This podcast episode explores the role of art criticism, especially the question whether critics can establish a standard for determining what constitutes beauty in art. For this episode, I took inspiration from my thesis where I assessed three thinkers who offer contrasting perspectives on this matter: David Hume, Pierre Bourdieu, and Alexander Nehamas.

Hume, in his work Of The Standard of Taste, suggests that although aesthetic judgments are subjective, they can be assessed by competent critics. This is not to say that there is an objective standard for beauty, but that judgements made by those possessing certain qualities that make for a good critic hold more weight. Pierre Bourdieu, in his work Distinction, contends that taste is shaped by social factors, such as cultural upbringing and class distinctions, thereby challenging the notion of such a standard and arguing instead that taste is a marker of social class that perpetuates already existing hierarchies. In order to show that elitism and social power is not all there is to art criticism, I introduced Alexander Nehamas' ideas from his book, Only a Promise of Happiness, presenting a view of critics who, instead of imposing a standard, are encouraging us to engage with artworks on a personal level, inducing a diversity of interpretations and evaluations.

In this podcast episode, I will take these thinkers as my inspiration for interviewing Katrin Heinrich, an art historian and critic based in Vienna. She studied art history and comparative literature at the University of Vienna, and currently she works in research support at the University of Music and Performing Arts. Kathrin is also a doctoral candidate at the University of Applied Arts Vienna, where she was on a scientific staff from 2020 to 2022, has taught courses and co-organized a research project called Addressing Amnesia, Performing Trauma. Her writing has been published in newspapers and magazines like Der Standard, Süddeutsche Zeitung, Frieze, Texte zur Kunst, Springerin, Eikon and PW Magazine. In 2018, she was awarded the AICA Austria Prize for Young Art Criticism.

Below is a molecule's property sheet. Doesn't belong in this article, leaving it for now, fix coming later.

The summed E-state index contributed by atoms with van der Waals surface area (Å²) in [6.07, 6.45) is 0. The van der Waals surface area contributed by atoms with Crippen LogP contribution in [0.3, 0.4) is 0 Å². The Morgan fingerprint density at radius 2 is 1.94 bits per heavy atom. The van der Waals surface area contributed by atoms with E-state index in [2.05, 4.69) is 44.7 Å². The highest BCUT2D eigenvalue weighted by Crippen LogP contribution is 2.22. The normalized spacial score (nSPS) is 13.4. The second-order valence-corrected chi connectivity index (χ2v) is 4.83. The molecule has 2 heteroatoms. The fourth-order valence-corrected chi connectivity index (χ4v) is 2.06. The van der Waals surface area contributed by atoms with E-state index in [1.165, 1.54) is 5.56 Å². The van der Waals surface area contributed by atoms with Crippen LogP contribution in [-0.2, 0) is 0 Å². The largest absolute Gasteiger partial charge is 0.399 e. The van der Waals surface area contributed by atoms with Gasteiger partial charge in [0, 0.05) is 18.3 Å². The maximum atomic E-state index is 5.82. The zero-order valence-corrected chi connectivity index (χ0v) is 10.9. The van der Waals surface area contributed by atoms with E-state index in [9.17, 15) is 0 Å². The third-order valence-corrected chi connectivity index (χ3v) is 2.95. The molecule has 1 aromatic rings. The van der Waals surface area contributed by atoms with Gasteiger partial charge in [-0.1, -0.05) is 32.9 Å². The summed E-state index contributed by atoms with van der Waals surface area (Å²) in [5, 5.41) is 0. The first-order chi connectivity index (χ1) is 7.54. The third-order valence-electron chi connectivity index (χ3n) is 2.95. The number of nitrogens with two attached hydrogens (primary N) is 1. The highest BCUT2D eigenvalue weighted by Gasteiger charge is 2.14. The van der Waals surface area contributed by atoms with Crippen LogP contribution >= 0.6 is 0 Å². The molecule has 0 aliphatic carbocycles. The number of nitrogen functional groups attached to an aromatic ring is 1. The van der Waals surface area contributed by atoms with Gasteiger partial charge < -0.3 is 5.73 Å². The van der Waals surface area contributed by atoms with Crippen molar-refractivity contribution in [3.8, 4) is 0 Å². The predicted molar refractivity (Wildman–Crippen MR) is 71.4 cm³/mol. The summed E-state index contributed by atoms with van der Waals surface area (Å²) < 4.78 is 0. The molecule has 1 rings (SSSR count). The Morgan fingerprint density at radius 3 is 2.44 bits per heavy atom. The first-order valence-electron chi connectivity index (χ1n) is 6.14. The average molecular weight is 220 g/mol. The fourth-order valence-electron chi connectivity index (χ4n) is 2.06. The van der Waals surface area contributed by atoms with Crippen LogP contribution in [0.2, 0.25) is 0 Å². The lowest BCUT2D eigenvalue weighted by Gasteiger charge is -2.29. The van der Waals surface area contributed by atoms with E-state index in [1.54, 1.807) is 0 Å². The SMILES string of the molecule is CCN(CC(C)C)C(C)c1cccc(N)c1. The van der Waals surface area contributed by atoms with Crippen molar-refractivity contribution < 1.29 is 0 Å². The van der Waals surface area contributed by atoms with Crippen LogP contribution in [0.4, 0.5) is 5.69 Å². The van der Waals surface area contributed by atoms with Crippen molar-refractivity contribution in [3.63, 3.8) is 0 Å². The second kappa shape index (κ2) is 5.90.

(music for intro and outro is by Lili Kátai, playing an improvised version of Debussy's Arabesque L. 66 No. 1 in E Major on piano)

Special thanks to Thomas Aichinger and Cathy Mason.

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